Q. Must a person performing moderate complexity laboratory testing in a pulmonary functions laboratory obtain a CLP license?
A. Only a WV licensed respiratory therapist performing only the tests which are in the scope of the respiratory therapist license is exempt in this instance. Nurses and other allied health care workers are required to obtain a license regardless of the area or unit where the moderate complexity testing is being performed.
Q. Is a RN or LPN required to obtain CLP licensure if they are only performing very limited moderate complexity testing such as an ACT or blood gases in a unit such as ICU/CCU?
A. Yes, any classification of health care workers other than the ones exempt from the rule (respiratory therapists, PPMP, waived) must obtain a CLP license if performing moderate or high complexity testing.
Q. Can a person who works in Hematology move to a different specialty such as Blood Banking without reapplying for licensure?
A. Yes, as long as the person meets the qualifications for a CLP-MT or CLP-MLT category. During the next annual renewal, changes in job descriptions can be submitted at that time. The definition of a MT states that a broad range of laboratory testing can be performed.
Q. Can nursing related classes count toward the educational credits required for CLP licensure?
A. Only if the course content contains some aspect dealing with improving laboratory testing.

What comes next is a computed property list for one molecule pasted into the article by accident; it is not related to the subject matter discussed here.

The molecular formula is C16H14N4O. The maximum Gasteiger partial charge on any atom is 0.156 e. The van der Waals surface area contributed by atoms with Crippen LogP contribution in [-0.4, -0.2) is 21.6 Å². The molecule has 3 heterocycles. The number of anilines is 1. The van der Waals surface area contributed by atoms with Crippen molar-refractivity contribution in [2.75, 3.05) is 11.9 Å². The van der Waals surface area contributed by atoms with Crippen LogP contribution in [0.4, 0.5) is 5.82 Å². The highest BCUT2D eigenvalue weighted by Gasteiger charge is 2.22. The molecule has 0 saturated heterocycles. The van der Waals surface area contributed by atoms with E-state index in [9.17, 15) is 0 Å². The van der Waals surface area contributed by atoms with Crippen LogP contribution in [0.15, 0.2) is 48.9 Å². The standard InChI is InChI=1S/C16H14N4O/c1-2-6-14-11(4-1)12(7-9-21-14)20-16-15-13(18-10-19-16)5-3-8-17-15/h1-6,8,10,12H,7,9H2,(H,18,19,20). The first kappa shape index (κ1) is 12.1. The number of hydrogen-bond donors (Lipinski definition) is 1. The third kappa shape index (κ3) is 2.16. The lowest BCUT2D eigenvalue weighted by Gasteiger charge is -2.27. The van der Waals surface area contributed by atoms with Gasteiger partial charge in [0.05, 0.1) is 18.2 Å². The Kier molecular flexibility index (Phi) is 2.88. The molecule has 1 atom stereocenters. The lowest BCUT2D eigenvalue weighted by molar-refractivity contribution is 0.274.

Q. Can I continue to perform laboratory testing if I have my original license but it has expired?
A. No, it is illegal to continue to perform laboratory testing with an expired license. You must cease performing moderate complexity laboratory testing until a valid license is obtained. Your employer may suspend you from employment rather than risk sanctions from the accrediting agency, such as CLIA
Q. Do management and computer classes count toward the contact hours required for licensure?
A. Yes, if the laboratory tasks require improving management or computer related skills.
Q. Does a person who has an associate degree, who is also certified as a medical laboratory technician (MLT) and has 15 years of experience qualify to be classified a CLP-MT if their facility job description gives him or her the title of Medical Technologist?